Whale steak:

The next night we revisited the puffin and whale, and added Rudolph, at a tapas place that uses local ingredients. Tapas Barrin is in fact the only tapas place in the country, it's website is simply www.tapas.is.

The reindeer was grilled simply on a kabob, and everyone liked it (others even more so than me), tasted similar to venison or elk, but lighter:

The puffin was again smoked, and this one was my favorite, although the others preferred the smoked prep from the night before. I liked this one more because it had a softer more liver like texture, and a more pronounced but cleaner ocean aspect (both reasons I'm sure contributed to others preferring the previous version):

The whale at this dinner was great. Almost raw and very delicate and I'm at a loss to remember well enough to describe it. Also contributing was that I only got a bite or two because it was a small tapas portion and very popular at the table so I had to share, unlike the puffin where I got the lion's share for myself.

This dinner continued well into the night, closing the place down. We were enjoying our revelry, as were the four visitors from the south of Norway. We discovered this when they bought our table a round of Brennivín to do with them.

Naturally we returned the favor, and this may have repeated a couple times. Later the waiter appeared with the chef and a full tray of shots which we all used to join in a Skål. All in all a great end to our last night in Reykjavik.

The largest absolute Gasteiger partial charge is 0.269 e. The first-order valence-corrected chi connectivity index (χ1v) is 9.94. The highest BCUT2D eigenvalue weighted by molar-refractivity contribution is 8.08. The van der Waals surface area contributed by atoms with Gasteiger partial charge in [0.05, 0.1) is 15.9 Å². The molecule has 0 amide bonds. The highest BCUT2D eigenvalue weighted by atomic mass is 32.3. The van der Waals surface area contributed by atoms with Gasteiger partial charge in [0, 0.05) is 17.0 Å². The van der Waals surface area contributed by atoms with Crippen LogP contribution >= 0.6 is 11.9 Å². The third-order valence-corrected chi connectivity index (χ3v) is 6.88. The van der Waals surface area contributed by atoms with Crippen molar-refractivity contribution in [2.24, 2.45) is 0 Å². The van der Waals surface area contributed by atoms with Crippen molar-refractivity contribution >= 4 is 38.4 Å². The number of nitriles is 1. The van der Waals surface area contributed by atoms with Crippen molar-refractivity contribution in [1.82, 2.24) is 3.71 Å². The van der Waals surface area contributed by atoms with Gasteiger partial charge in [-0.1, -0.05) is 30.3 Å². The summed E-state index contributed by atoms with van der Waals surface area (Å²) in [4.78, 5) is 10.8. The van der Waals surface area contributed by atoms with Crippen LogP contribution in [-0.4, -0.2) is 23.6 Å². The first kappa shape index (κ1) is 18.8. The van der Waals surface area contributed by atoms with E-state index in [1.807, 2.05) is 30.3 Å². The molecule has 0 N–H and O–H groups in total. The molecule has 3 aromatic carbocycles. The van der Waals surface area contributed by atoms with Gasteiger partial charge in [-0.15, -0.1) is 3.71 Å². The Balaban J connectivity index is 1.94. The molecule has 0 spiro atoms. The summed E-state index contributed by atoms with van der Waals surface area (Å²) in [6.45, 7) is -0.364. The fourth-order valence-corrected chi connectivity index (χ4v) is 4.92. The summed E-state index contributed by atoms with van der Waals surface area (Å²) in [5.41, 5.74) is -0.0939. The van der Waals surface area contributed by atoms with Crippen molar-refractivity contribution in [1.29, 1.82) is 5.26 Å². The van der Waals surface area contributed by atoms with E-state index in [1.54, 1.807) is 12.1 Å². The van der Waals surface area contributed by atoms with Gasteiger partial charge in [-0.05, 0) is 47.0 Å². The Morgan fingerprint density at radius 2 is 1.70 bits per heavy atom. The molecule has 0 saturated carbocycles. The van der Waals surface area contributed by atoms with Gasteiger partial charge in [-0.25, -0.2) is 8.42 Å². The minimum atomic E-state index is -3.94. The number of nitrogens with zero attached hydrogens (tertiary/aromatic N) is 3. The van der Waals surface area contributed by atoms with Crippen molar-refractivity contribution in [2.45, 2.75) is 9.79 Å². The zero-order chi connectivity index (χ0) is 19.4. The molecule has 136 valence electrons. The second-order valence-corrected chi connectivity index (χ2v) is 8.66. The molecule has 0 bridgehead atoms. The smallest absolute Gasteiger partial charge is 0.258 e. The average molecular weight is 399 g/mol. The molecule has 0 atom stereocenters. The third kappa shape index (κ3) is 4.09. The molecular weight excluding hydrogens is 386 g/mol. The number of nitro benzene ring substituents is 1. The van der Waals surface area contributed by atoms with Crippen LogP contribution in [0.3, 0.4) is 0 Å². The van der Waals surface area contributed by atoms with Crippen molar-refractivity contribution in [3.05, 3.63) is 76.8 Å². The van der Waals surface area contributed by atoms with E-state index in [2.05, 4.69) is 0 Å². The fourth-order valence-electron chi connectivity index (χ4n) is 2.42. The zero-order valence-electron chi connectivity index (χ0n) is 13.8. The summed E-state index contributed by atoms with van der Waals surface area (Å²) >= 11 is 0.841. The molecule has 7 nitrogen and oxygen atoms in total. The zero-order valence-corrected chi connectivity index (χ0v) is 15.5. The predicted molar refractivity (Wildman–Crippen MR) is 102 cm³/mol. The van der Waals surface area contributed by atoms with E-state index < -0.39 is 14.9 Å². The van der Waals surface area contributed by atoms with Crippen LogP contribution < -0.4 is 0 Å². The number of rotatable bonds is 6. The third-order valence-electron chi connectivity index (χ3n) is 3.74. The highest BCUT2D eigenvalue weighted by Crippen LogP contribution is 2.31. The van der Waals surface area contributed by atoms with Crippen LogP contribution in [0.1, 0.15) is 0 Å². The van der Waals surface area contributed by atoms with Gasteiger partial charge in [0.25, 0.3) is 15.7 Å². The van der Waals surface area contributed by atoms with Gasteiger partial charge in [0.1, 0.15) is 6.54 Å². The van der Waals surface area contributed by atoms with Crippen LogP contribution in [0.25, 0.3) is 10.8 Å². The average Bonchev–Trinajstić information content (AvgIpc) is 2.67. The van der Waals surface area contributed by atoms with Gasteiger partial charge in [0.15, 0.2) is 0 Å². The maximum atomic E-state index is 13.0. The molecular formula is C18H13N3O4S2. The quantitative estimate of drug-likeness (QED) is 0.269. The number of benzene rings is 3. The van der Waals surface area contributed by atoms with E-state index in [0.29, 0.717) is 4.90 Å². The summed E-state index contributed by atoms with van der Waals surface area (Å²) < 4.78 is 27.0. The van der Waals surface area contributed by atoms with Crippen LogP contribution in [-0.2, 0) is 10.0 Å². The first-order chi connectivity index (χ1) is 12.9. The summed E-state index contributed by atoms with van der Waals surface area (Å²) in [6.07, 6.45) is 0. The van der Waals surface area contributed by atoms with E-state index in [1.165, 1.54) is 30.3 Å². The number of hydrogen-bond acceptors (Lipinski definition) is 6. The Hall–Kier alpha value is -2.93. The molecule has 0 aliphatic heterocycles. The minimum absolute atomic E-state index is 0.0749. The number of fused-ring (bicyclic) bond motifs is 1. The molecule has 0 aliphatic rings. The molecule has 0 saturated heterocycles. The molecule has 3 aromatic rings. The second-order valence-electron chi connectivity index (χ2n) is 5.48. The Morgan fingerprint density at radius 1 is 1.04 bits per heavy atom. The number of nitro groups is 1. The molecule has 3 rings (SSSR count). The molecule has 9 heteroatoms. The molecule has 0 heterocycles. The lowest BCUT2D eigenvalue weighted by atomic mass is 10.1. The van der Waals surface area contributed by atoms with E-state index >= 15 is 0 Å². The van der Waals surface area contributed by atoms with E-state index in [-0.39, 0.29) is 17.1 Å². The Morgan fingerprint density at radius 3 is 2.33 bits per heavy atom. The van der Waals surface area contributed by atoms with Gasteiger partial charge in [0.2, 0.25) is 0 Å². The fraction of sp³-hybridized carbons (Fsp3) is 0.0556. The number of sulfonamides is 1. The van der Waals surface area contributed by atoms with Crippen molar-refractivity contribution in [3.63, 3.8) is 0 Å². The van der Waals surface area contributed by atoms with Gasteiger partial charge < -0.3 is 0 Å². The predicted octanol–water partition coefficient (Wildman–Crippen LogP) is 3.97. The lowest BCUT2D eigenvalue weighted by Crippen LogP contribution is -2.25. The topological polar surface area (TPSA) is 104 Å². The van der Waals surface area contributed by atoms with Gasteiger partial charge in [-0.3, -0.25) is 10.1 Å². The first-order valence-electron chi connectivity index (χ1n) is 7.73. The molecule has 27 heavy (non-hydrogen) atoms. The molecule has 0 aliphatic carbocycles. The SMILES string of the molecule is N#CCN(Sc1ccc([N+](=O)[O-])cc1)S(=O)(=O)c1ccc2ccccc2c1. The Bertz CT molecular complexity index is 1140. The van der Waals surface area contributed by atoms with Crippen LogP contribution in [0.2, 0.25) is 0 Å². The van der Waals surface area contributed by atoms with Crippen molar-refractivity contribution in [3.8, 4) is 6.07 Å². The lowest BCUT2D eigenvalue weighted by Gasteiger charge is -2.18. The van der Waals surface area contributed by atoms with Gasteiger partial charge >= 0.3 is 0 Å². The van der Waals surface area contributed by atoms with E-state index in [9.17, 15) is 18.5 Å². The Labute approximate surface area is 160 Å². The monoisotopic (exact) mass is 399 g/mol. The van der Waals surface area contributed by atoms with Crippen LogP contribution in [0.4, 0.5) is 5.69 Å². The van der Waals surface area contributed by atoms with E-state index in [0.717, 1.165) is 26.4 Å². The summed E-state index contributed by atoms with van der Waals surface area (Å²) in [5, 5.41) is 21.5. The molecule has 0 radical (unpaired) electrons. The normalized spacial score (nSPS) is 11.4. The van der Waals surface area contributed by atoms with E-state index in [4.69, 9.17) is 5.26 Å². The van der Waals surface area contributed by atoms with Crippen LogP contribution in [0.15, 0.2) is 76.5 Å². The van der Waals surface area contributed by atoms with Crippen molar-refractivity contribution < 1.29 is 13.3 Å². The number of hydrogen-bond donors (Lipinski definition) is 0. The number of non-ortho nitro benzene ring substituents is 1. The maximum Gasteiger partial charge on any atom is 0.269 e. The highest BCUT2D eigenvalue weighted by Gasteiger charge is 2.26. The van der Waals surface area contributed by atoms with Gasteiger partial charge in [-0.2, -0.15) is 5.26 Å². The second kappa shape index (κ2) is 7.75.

(I did mine moments later, I promise.)

Sunday, September 6, 2009

Iceland III: Dog Parade

Sat afternoon we grabbed lunch at a little cafe on the main street. Practically the only street of note in fact, Reykjavik is surprisingly small for the capital of such a well known European country. But it turns out there are only a few hundred thousand people in the entire country, and 60% live in Reykjavik, so it ends up making sense.
Anyway, we're having lunch then a high school marching band goes by outside, followed by a parade of hundreds of dogs, arranged by breed. It was pretty cool. Our favorite was this little chihuahua that seemed very proud and was prancing like a tiny Lipizzaner stallion. (note this is not a general endorsement of tiny dogs. ) Here's just a little bit:

Iceland II: Gullfoss in Action

It was very windy most the time. Here's some crazy spray blowing off a waterfall we found while driving down from the glacier Snæfellsjökull after snowmobiling to its peak. Awesome btw, even though we were trapped in a rare haze that robbed us of a usually spectacular view.

Iceland Post I: Geysir and Gullfoss

This is the first of several posts about our recent trip to Reykjavik, Iceland.

Geysir is the biggest geyser in Iceland, unfortunately it is currently dormant, but we did see his little brother Strokkur go off nearby.

Fun fact: All geysers in the world are namesakes of Geysir, the oldest known.

The wife got these pics:

And here's the double level Gullfoss (foss = falls) just down the road a bit:

Also note if renting a car here get a 4WD, nearly half the roads on the way to major destinations are unpaved.